What’s for Sunday Dinner – Braised Short Ribs

Short ribs!  Always be on the lookout for when these go on sale at the grocery store, when there is one they disappear quickly.  Short ribs are delicious, juicy, and tender.  These are wholly unrelated to “boneless short ribs” which aren’t even from the rib area.  They’re packed with layers of fat which melts away and shrinks the meat on the bone, so you’ll need at least 2-3 per person depending on the size of the short ribs.  Marinating and braising them in some wine makes for a very comforting Sunday dinner. 

One of the first special dinners I made for Cheryl was short ribs.  I can’t remember the actual occasion (showing off?) but I’ve got a very funny memory of it.  If you’ve made short ribs before you know they look like big chunks of meat before cooking but can lose a lot of their size when cooked.  When I served her the short ribs there was one on her plate which was really small, so small it was almost all bone.  She looked at it funny but didn’t say anything and ate it.  I’m eating and waxing poetic on how tender they are, Cheryl’s quiet.  Finally, she says she didn’t see what the big fuss was about short ribs, there’s not any meat at all on them.  I looked and saw what she had and laughed a bit, telling her there were some bigger ones in the pan.  She went over to the pan and laughed too when she realized she had an oddball short rib.  After eating a much meatier one she realized the fuss!

Use a dry red wine in the marinade and braise, one you’d normally pair with beef, like a Cabernet.  I like serving these short ribs with mashed potatoes, polenta, or egg noodles.  The sauce goes well with any of them.

For the marinade

  • 2 bay leaves
  • 1 tsp green peppercorns
  • 1 tsp coriander seeds
  • 1 tsp thyme
  • 1 onion sliced
  • 2 cloves of garlic
  • 6-9 beef short ribs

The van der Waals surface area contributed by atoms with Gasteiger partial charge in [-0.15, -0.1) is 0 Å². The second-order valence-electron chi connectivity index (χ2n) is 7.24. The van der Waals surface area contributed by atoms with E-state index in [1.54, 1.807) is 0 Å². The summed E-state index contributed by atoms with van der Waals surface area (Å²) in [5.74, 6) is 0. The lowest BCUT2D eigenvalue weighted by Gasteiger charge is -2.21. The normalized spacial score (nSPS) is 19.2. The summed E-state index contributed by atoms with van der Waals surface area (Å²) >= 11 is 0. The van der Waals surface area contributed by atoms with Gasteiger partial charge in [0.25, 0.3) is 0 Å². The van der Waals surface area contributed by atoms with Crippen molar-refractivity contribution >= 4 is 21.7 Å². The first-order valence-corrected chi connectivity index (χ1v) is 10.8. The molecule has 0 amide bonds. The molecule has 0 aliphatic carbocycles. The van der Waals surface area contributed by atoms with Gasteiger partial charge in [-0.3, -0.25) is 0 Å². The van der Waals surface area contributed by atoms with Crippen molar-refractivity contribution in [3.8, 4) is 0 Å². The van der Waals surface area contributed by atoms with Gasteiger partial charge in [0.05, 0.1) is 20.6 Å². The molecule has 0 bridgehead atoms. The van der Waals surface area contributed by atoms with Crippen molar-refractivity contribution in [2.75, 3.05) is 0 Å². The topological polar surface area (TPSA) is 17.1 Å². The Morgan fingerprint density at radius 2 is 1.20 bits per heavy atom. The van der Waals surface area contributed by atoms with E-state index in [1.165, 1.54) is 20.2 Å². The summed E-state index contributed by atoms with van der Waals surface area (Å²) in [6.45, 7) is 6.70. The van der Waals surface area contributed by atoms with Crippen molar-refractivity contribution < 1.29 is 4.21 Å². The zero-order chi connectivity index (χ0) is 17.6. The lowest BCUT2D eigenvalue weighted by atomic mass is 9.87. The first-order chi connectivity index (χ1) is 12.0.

Combine all the ingredients in a large bowl or Ziploc bag.  Add short ribs, making sure they are covered by the liquid.  Cover with plastic wrap/close bag, refrigerate overnight.

For the braise

  • 4 Tbs butter
  • 2 Tbs olive oil
  • The marinade
  • 2 carrots large cut into chunks
  • 1 large parsnip cut into chunks

Pre-heat the oven to 350°F.  Remove the short ribs from the marinade and pat dry.  Season meaty side with salt.

Heat a heavy bottomed pot or pan (one with a lid) on the stove-top over medium-high heat.  Add oil and 2 Tbs butter.

In batches of 2-3, brown the meaty side of the short ribs and set aside.

Pour the marinating liquid into the pot/pan and bring to a boil.

Place short ribs into hot liquid meaty side down making sure they are covered by the liquid.  If not fully covered add some water or stock to raise the braising liquid level.

Place the chopped carrots and parsnips on top of the short ribs, cover and place in oven.

Cook for 90 minutes, then remove lid and cook uncovered for 30 minutes.

When cooked to desired tenderness remove short ribs from pan and set aside.  Strain cooking liquid to remove solids.  Reserve carrots and parsnips.  Drain off fat and pour liquid back into pan.

Over medium–high heat reduce liquid by half.  Whisk in 2 Tbs cold butter.  Return short ribs, parsnips, and carrots to pan and coat with sauce.  Serve with mashed potatoes, polenta, or egg noodles.



  1. Bill Bokus says:

    I do not cook short ribs often, but when I do I find that it is worth the effort to cook them at 200 degrees for 10 – 12 hours. Although, I have to admit that most ‘normal’ people probably think it is a little obsessive.

    1. I seem to recall us talking about short ribs on a ride up to the soccerplex. I think it may have even been the time I made them for cheryl mentioned!

      1. Bill Bokus says:

        I remember the conversation. I think we talked about pork spare ribs also… Another fatty cut for braising (but much cheaper than short ribs). Unfortunately for me I do not really eat pork anymore, but perhaps I can live vicariously through your blog?

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